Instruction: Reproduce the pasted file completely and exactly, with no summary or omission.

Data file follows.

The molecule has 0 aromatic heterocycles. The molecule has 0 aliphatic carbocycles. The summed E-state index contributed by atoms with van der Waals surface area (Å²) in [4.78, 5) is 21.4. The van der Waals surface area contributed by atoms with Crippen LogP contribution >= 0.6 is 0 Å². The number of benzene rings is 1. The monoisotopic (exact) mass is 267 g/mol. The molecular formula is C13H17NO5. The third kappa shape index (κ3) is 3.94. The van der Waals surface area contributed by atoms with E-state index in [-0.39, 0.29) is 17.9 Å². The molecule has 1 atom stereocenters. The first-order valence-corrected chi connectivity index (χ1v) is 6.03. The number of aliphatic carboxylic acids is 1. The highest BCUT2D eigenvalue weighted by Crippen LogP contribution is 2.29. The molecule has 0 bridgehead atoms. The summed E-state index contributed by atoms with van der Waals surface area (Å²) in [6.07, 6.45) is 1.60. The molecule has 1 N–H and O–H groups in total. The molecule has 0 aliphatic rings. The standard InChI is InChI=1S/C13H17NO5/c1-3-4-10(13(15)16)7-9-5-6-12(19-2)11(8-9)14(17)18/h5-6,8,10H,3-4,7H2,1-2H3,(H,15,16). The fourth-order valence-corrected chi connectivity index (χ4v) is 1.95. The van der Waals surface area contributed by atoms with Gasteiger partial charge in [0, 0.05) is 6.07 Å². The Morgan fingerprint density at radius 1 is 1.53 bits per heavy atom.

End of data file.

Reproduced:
The molecule has 0 aromatic heterocycles. The molecule has 0 aliphatic carbocycles. The summed E-state index contributed by atoms with van der Waals surface area (Å²) in [4.78, 5) is 21.4. The van der Waals surface area contributed by atoms with Crippen LogP contribution >= 0.6 is 0 Å². The number of benzene rings is 1. The monoisotopic (exact) mass is 267 g/mol. The molecular formula is C13H17NO5. The third kappa shape index (κ3) is 3.94. The van der Waals surface area contributed by atoms with E-state index in [-0.39, 0.29) is 17.9 Å². The molecule has 1 atom stereocenters. The first-order valence-corrected chi connectivity index (χ1v) is 6.03. The number of aliphatic carboxylic acids is 1. The highest BCUT2D eigenvalue weighted by Crippen LogP contribution is 2.29. The molecule has 0 bridgehead atoms. The summed E-state index contributed by atoms with van der Waals surface area (Å²) in [6.07, 6.45) is 1.60. The molecule has 1 N–H and O–H groups in total. The molecule has 0 aliphatic rings. The standard InChI is InChI=1S/C13H17NO5/c1-3-4-10(13(15)16)7-9-5-6-12(19-2)11(8-9)14(17)18/h5-6,8,10H,3-4,7H2,1-2H3,(H,15,16). The fourth-order valence-corrected chi connectivity index (χ4v) is 1.95. The van der Waals surface area contributed by atoms with Gasteiger partial charge in [0, 0.05) is 6.07 Å². The Morgan fingerprint density at radius 1 is 1.53 bits per heavy atom.